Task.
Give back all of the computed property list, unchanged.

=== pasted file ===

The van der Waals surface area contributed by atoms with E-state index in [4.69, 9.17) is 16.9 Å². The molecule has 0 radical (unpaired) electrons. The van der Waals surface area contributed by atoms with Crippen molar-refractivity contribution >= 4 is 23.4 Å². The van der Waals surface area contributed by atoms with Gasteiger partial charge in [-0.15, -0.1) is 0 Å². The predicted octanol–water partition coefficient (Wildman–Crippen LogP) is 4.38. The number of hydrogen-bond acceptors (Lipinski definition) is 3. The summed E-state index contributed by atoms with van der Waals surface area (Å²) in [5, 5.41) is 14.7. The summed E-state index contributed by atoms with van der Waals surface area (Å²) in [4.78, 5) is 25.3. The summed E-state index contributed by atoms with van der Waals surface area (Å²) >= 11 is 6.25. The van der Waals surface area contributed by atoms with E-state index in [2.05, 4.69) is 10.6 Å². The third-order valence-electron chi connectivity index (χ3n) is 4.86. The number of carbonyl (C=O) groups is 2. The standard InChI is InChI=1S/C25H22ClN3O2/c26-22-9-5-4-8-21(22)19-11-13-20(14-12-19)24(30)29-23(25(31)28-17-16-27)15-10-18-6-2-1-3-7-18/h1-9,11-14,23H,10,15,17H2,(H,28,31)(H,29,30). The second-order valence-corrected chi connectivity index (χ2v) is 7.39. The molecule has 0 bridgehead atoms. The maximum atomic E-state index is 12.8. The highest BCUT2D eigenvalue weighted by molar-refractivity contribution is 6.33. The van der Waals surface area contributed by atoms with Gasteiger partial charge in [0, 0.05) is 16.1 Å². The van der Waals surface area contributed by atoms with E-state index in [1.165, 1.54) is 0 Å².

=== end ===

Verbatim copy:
The van der Waals surface area contributed by atoms with E-state index in [4.69, 9.17) is 16.9 Å². The molecule has 0 radical (unpaired) electrons. The van der Waals surface area contributed by atoms with Crippen molar-refractivity contribution >= 4 is 23.4 Å². The van der Waals surface area contributed by atoms with Gasteiger partial charge in [-0.15, -0.1) is 0 Å². The predicted octanol–water partition coefficient (Wildman–Crippen LogP) is 4.38. The number of hydrogen-bond acceptors (Lipinski definition) is 3. The summed E-state index contributed by atoms with van der Waals surface area (Å²) in [5, 5.41) is 14.7. The summed E-state index contributed by atoms with van der Waals surface area (Å²) in [4.78, 5) is 25.3. The summed E-state index contributed by atoms with van der Waals surface area (Å²) >= 11 is 6.25. The van der Waals surface area contributed by atoms with E-state index in [2.05, 4.69) is 10.6 Å². The third-order valence-electron chi connectivity index (χ3n) is 4.86. The number of carbonyl (C=O) groups is 2. The standard InChI is InChI=1S/C25H22ClN3O2/c26-22-9-5-4-8-21(22)19-11-13-20(14-12-19)24(30)29-23(25(31)28-17-16-27)15-10-18-6-2-1-3-7-18/h1-9,11-14,23H,10,15,17H2,(H,28,31)(H,29,30). The second-order valence-corrected chi connectivity index (χ2v) is 7.39. The molecule has 0 bridgehead atoms. The maximum atomic E-state index is 12.8. The highest BCUT2D eigenvalue weighted by molar-refractivity contribution is 6.33. The van der Waals surface area contributed by atoms with Gasteiger partial charge in [0, 0.05) is 16.1 Å². The van der Waals surface area contributed by atoms with E-state index in [1.165, 1.54) is 0 Å².